This is an important piece of research because the gut is increasingly being seen as one of the potential start sites for Parkinson’s disease.
In today’s post we will review the results and discuss what they mean.
Bacteria in the gut. Source: Huffington Post
Before you go to bed tonight, contemplate this:
The human gut hosts tens of trillions of microorganisms, including at least 1000 species of bacteria (which is a guess-timate as we are not really sure how many species there are).
And whenever you feel like you are all alone, know that you are not.
You are never alone: tens of trillions of microorganisms are with you!
And there is sooooooo many of these microorganisms, that they can make up as much as 2 kg of your total weight.
What do the microorganisms do?
Ours bodies are made up of microbiota – that is, collections of microbes or microorganisms inhabiting particular environments (or region of our body) and creating “mini-ecosystems”. And whether you like this idea or not, you need them.
The microorganisms in the human gut, for example, perform all manner of tasks for you to make your life easier. From helping to break down food, to aiding with the production of some vitamins (in particular B and K).
That’s great, but what does the bacteria in our gut have to do with Parkinson’s disease?
People with Parkinson’s disease quite often have issues associated with the gastrointestinal tract (or the gut), such as constipation for example. Some people believe that some of these gut related symptoms may actually pre-date a diagnosis of Parkinson’s disease, which has led many researchers to speculate as to whether the gut could be a starting point for the condition.
Today we re-address this topic because a group of scientists from the USA have determined that the populations of bacteria in the guts of people with Parkinson’s disease are different to those of healthy individuals.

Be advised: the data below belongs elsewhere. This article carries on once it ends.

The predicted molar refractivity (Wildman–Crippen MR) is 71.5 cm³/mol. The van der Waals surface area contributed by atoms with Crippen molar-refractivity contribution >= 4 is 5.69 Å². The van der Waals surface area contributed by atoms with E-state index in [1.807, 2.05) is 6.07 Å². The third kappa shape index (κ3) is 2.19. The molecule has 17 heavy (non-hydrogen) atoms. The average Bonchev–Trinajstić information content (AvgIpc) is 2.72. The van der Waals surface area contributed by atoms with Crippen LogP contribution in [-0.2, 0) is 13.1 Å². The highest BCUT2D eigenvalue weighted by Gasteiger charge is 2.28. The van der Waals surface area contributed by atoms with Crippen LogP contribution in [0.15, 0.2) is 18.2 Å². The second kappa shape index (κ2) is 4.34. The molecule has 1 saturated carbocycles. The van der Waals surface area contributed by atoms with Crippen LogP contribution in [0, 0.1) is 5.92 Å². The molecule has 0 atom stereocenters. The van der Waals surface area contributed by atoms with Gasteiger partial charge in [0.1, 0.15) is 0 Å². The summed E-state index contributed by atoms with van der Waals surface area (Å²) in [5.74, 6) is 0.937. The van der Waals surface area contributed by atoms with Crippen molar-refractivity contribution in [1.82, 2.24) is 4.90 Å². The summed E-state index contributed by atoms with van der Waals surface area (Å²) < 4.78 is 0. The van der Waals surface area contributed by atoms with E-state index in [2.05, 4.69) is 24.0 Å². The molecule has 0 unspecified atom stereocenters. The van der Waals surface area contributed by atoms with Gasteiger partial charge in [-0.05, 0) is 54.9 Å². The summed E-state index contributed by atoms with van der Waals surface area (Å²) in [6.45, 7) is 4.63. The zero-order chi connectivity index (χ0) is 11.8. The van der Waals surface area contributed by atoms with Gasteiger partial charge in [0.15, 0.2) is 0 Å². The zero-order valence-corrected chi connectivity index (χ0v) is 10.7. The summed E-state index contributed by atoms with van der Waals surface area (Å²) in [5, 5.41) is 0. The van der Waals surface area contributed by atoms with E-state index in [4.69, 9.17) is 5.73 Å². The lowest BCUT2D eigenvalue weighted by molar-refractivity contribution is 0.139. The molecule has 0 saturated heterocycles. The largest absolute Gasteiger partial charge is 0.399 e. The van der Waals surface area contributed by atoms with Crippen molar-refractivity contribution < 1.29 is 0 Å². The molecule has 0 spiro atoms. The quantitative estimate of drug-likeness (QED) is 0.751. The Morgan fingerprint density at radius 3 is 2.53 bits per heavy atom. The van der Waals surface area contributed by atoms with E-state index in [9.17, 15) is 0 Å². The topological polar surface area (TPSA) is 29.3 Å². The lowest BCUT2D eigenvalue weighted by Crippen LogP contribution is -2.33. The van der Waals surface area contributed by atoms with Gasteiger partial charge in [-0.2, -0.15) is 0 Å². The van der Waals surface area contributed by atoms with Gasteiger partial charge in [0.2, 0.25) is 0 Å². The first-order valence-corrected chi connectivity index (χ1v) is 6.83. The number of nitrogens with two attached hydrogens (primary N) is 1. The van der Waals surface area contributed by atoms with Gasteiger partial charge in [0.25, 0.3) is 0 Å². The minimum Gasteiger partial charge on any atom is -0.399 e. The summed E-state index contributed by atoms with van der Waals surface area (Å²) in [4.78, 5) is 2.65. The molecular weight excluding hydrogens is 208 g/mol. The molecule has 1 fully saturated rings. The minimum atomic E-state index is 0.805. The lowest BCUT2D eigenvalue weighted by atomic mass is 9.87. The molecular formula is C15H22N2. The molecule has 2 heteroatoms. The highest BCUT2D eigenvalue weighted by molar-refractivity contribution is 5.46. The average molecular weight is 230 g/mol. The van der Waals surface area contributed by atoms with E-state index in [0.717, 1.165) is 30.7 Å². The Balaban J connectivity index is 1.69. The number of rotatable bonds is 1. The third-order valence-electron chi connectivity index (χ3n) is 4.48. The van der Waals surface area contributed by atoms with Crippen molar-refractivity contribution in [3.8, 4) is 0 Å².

Sounds interesting. What exactly is the difference?
Well, before we discuss that, we need a little bit of background.
In 2015, a group of scientists from Finland, published this research paper:
Title: Gut microbiota are related to Parkinson’s disease and clinical phenotype.
Authors: Scheperjans F, Aho V, Pereira PA, Koskinen K, Paulin L, Pekkonen E, Haapaniemi E, Kaakkola S, Eerola-Rautio J, Pohja M, Kinnunen E, Murros K, Auvinen P.
Journal: Mov Disord. 2015 Mar;30(3):350-8.
In this study the researchers compared the fecal microbiomes of 72 people with Parkinson’s disease and 72 control subjects by sequencing the V1-V3 regions of the bacterial 16S ribosomal RNA gene.
Hang on a minute. What does… any of that mean?
Yeah. Ok, that was a bit technical.
The microbiome refers to the genetics of the microorganisms – that is their genomes (or DNA). When researchers want to look at the microbiome of your gut, they do so by collecting fecal samples (delightful job, huh?).
Interesting facts: Fresh feces is made up of approx. 75% water. Of the remaining solid fraction, 84–93% is organic solids. These organic solids consist of: 25–55% gut bacterial matter, 2–25% protein, 25% carbohydrates, and 2–15% fat (Source: Wikipedia).
Still with me?
After collecting the fecal samples, researchers will extract the DNA from the gut bacterial material, which they can then analyse.
And what are the V1-V3 regions of the bacterial 16S ribosomal RNA gene?
The 16S ribosomal RNA gene is universal in bacteria – it is present in all of their genomes/DNA. The genetic sequence of this particular gene is approximately 1,550 base pairs long, and contains regions that are highly conserved (that is they are shared between species) and highly variable (very different between species).
The 16S ribosomal RNA gene. Source: Alimetrics
The gene contains nine of these highly variable regions (called V1 – V9) that display considerable differences in the genetic sequence between different groupings of bacteria. The V2 and V3 regions are considered the most suitable for distinguishing all bacterial species to the genus level (‘genus‘ being a method of classification).